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What are Haplogroups? And how can you use them effectively in your research?

Along with testing for ethnicity, health, and heritable traits, many of the major genetic testing companies also include haplogroup assignments with your results. Males inherit their patrilineal haplogroup through their Y-chromosome, which is passed down from their father’s father’s father etc. Males and females inherit their matrilineal haplogroup through their mtDNA, which is passed down from their mother’s mother’s mother etc. While fathers only pass down their Y-chromosome to their sons, mothers pass down their matrilineal haplogroup to all of their children. Try thinking of haplogroups as an unbroken chain that binds you, your parents, and your children from ancient times down to the present day.

Some companies like 23andMe and LivingDNA include your haplogroup assignment(s) along with your ethnicity breakdown. Other companies, like FamilytreeDNA, offer specialized testing along with access to large databases of testers where you can compare your results with others and potentially find matches. Some third-party companies, like WeGene, offer an inexpensive genetic analysis of your autosomal test results and supply you with health information along with a predicted haplogroup assignment.

From my experience answering questions about haplogroups in the various genetic genealogy Facebook groups, administrating multiple surname projects, and through my own client work, there is no other concept in genetic genealogy that creates more confusion and mis-information! So what is a haplogroup? How can you use this information more effectively in your research?

The technical definition of a haplogroup (taken from the ISOGG Wiki page is): “…a genetic population group of people who share a common ancestor on the patriline or the matriline. Haplogroups are assigned letters of the alphabet, and refinements consist of additional number and letter combinations.” (1) Another way to think about haplogroups is that they represent a shared common ancestor, and if both you and I share the same haplogroup, then we are cousins, albeit likely distant cousins. Since we don’t know our shared ancestor’s name, they are assigned alpha-numeric names upon their discovery.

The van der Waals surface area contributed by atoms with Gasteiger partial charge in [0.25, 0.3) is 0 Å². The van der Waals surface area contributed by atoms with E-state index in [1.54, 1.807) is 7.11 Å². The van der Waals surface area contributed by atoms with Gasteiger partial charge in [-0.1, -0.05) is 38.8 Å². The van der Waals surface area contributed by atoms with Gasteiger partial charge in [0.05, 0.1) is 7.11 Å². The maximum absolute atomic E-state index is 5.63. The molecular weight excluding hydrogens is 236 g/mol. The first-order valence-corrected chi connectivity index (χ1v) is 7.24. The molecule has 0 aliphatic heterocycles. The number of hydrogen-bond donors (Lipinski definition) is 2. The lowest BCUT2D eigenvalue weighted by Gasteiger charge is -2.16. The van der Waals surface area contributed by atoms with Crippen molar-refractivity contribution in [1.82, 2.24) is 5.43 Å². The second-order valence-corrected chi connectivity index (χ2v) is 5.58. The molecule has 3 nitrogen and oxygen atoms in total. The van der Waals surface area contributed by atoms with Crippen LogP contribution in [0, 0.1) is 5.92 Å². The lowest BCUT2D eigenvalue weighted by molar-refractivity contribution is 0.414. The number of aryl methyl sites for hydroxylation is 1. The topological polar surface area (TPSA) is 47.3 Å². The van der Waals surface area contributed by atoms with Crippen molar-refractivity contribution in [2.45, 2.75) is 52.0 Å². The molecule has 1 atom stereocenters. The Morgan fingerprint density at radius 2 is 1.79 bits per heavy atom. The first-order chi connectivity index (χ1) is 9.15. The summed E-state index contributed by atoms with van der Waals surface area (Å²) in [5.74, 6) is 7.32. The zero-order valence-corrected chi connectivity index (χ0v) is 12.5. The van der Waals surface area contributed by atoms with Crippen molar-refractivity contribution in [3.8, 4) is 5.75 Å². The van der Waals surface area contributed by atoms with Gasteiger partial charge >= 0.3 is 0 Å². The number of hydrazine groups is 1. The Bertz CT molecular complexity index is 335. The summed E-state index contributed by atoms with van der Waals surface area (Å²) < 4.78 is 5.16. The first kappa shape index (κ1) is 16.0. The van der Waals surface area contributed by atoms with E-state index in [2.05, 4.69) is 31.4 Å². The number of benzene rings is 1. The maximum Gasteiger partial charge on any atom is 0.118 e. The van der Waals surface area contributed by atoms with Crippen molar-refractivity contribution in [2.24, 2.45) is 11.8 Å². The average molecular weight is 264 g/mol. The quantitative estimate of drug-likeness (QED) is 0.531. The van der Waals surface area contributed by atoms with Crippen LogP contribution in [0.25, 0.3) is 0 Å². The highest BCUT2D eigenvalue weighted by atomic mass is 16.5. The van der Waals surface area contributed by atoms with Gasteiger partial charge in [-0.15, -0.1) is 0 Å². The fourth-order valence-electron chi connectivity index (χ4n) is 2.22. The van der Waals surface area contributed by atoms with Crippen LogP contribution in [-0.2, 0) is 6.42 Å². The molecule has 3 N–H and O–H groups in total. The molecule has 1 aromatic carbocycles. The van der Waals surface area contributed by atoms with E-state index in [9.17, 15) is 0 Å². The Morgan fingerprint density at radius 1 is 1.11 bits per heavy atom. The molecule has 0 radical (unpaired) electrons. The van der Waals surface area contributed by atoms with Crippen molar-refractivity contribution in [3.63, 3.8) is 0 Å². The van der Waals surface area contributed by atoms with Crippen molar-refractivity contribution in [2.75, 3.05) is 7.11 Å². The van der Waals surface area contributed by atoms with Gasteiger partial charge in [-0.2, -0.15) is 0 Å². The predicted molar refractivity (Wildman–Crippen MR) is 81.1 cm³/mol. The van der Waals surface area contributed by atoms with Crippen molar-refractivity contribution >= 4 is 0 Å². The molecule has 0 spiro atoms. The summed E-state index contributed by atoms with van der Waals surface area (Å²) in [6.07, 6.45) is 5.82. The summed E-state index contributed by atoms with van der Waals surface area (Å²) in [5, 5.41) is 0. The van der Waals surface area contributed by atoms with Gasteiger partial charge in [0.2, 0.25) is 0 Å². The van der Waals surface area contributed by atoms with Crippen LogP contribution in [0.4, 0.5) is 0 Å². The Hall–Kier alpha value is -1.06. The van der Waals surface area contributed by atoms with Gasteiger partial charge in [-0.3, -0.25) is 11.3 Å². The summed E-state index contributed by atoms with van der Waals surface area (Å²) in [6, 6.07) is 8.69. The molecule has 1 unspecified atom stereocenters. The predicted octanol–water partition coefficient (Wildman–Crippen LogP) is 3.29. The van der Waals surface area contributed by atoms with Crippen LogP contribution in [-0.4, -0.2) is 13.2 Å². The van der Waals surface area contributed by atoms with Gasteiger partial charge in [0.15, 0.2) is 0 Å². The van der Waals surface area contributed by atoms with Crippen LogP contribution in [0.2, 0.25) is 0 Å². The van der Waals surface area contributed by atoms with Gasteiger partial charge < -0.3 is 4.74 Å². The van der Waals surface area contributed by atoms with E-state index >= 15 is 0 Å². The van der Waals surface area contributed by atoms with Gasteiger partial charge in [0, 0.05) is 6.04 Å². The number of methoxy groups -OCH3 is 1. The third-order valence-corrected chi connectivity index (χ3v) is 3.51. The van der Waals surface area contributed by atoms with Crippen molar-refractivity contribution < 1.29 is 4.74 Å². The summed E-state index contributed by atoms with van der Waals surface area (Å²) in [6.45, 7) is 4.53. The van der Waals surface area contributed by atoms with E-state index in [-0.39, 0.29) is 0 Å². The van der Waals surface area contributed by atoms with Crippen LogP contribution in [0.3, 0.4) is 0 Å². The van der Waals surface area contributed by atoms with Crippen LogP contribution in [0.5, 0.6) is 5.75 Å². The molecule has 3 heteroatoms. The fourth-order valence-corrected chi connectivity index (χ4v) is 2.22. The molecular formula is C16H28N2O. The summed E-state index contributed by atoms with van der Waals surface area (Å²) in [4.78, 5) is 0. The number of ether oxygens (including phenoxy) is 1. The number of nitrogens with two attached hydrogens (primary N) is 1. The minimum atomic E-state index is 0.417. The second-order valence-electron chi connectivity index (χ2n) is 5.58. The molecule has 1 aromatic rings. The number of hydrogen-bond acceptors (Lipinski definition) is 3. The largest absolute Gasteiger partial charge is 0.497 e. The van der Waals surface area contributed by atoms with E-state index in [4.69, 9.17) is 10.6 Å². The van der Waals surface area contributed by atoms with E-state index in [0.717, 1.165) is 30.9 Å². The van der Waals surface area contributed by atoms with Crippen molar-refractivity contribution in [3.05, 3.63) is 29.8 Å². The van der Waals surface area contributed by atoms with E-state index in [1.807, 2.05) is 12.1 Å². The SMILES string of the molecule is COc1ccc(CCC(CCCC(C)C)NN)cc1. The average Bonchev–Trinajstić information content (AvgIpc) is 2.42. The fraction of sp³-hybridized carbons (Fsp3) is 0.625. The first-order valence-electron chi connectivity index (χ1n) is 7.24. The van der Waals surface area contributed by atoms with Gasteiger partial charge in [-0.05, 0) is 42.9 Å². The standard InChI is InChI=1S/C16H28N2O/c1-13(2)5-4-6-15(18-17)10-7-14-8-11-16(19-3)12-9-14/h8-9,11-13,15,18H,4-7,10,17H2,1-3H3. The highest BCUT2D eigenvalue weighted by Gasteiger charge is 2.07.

The best analogy I have come up with to explain haplogroup assignments goes something like this: Imagine yourself on a very tall ladder. You are at the bottom rung, and Y-chromosome Adam or Mitrochondrial Eve is at the top rung (this of course depends on which line you are testing, your patrilineal line or your matrilineal line). Some of the genetic testing companies, like 23andMe for example, only test about halfway down the ladder, which means the haplogroup assignment they give you stops short from reaching all the way down to you.

The haplogroup (or shared ancestor) 23andMe or LivingDNA assigns you likely lived 10,000 or more years ago. Other companies, like FamilytreeDNA, offer tests that (almost) cover the entire ladder, and will test for all of your haplogroups (or shared ancestors), starting with Genetic Adam or Eve and ending with you. The people who you share your most recent haplogroups with can be very useful in your research, especially since FamilytreeDNA maintains a database where you can contact your close matches and look at their family trees.